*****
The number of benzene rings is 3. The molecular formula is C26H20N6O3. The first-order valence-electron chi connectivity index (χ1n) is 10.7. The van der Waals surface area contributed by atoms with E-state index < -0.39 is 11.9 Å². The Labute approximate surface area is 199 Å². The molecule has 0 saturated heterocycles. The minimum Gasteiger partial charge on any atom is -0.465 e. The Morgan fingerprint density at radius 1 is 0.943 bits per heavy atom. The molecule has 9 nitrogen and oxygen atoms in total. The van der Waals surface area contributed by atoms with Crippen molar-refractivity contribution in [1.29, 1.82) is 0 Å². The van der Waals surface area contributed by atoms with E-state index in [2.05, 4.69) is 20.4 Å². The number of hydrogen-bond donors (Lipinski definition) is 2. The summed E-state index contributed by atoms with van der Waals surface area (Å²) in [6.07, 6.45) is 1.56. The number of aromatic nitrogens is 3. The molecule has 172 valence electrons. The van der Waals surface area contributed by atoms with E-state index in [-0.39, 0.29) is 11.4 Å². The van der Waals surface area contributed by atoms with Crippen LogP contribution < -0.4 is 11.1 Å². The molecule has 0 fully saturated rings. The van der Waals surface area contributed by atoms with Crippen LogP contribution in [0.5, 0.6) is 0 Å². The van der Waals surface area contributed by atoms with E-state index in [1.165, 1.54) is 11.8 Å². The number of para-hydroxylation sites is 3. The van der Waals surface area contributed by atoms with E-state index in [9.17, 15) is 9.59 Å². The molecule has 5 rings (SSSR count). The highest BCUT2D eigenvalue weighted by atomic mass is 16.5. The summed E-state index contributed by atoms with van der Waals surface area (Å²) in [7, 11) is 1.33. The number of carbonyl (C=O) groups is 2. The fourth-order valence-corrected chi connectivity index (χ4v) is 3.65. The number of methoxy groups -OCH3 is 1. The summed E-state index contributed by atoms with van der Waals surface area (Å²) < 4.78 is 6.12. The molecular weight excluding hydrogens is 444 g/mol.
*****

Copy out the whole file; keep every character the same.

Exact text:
The number of benzene rings is 3. The molecular formula is C26H20N6O3. The first-order valence-electron chi connectivity index (χ1n) is 10.7. The van der Waals surface area contributed by atoms with E-state index < -0.39 is 11.9 Å². The Labute approximate surface area is 199 Å². The molecule has 0 saturated heterocycles. The minimum Gasteiger partial charge on any atom is -0.465 e. The Morgan fingerprint density at radius 1 is 0.943 bits per heavy atom. The molecule has 9 nitrogen and oxygen atoms in total. The van der Waals surface area contributed by atoms with Crippen molar-refractivity contribution in [1.29, 1.82) is 0 Å². The van der Waals surface area contributed by atoms with E-state index in [2.05, 4.69) is 20.4 Å². The number of hydrogen-bond donors (Lipinski definition) is 2. The summed E-state index contributed by atoms with van der Waals surface area (Å²) in [6.07, 6.45) is 1.56. The number of aromatic nitrogens is 3. The molecule has 172 valence electrons. The van der Waals surface area contributed by atoms with E-state index in [-0.39, 0.29) is 11.4 Å². The van der Waals surface area contributed by atoms with Crippen LogP contribution < -0.4 is 11.1 Å². The molecule has 0 fully saturated rings. The van der Waals surface area contributed by atoms with Crippen LogP contribution in [0.5, 0.6) is 0 Å². The van der Waals surface area contributed by atoms with E-state index in [1.165, 1.54) is 11.8 Å². The number of para-hydroxylation sites is 3. The van der Waals surface area contributed by atoms with E-state index in [9.17, 15) is 9.59 Å². The molecule has 5 rings (SSSR count). The highest BCUT2D eigenvalue weighted by atomic mass is 16.5. The summed E-state index contributed by atoms with van der Waals surface area (Å²) in [7, 11) is 1.33. The number of carbonyl (C=O) groups is 2. The fourth-order valence-corrected chi connectivity index (χ4v) is 3.65. The number of methoxy groups -OCH3 is 1. The summed E-state index contributed by atoms with van der Waals surface area (Å²) < 4.78 is 6.12. The molecular weight excluding hydrogens is 444 g/mol.